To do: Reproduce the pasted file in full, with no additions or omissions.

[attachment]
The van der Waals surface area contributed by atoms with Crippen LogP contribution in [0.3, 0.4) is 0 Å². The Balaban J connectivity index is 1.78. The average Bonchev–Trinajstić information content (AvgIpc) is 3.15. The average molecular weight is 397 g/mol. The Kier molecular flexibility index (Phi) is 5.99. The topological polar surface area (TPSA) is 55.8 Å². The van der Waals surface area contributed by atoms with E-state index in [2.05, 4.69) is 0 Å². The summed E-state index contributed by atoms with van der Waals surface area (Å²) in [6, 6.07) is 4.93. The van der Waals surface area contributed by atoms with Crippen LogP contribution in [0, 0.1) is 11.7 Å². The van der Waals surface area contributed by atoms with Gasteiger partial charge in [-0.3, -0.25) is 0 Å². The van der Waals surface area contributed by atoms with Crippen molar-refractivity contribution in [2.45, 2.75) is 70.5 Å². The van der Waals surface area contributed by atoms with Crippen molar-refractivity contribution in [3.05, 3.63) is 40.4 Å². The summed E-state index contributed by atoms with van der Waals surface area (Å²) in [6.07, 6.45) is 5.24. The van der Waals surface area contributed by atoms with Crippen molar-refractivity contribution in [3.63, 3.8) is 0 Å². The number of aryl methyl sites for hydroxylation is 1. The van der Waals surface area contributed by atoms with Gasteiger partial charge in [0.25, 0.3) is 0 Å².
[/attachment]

The van der Waals surface area contributed by atoms with Crippen LogP contribution in [0.3, 0.4) is 0 Å². The Balaban J connectivity index is 1.78. The average Bonchev–Trinajstić information content (AvgIpc) is 3.15. The average molecular weight is 397 g/mol. The Kier molecular flexibility index (Phi) is 5.99. The topological polar surface area (TPSA) is 55.8 Å². The van der Waals surface area contributed by atoms with E-state index in [2.05, 4.69) is 0 Å². The summed E-state index contributed by atoms with van der Waals surface area (Å²) in [6, 6.07) is 4.93. The van der Waals surface area contributed by atoms with Crippen LogP contribution in [0, 0.1) is 11.7 Å². The van der Waals surface area contributed by atoms with Gasteiger partial charge in [-0.3, -0.25) is 0 Å². The van der Waals surface area contributed by atoms with Crippen molar-refractivity contribution in [2.45, 2.75) is 70.5 Å². The van der Waals surface area contributed by atoms with Crippen molar-refractivity contribution in [3.05, 3.63) is 40.4 Å². The summed E-state index contributed by atoms with van der Waals surface area (Å²) in [6.07, 6.45) is 5.24. The van der Waals surface area contributed by atoms with Crippen molar-refractivity contribution in [3.63, 3.8) is 0 Å². The number of aryl methyl sites for hydroxylation is 1. The van der Waals surface area contributed by atoms with Gasteiger partial charge in [0.25, 0.3) is 0 Å².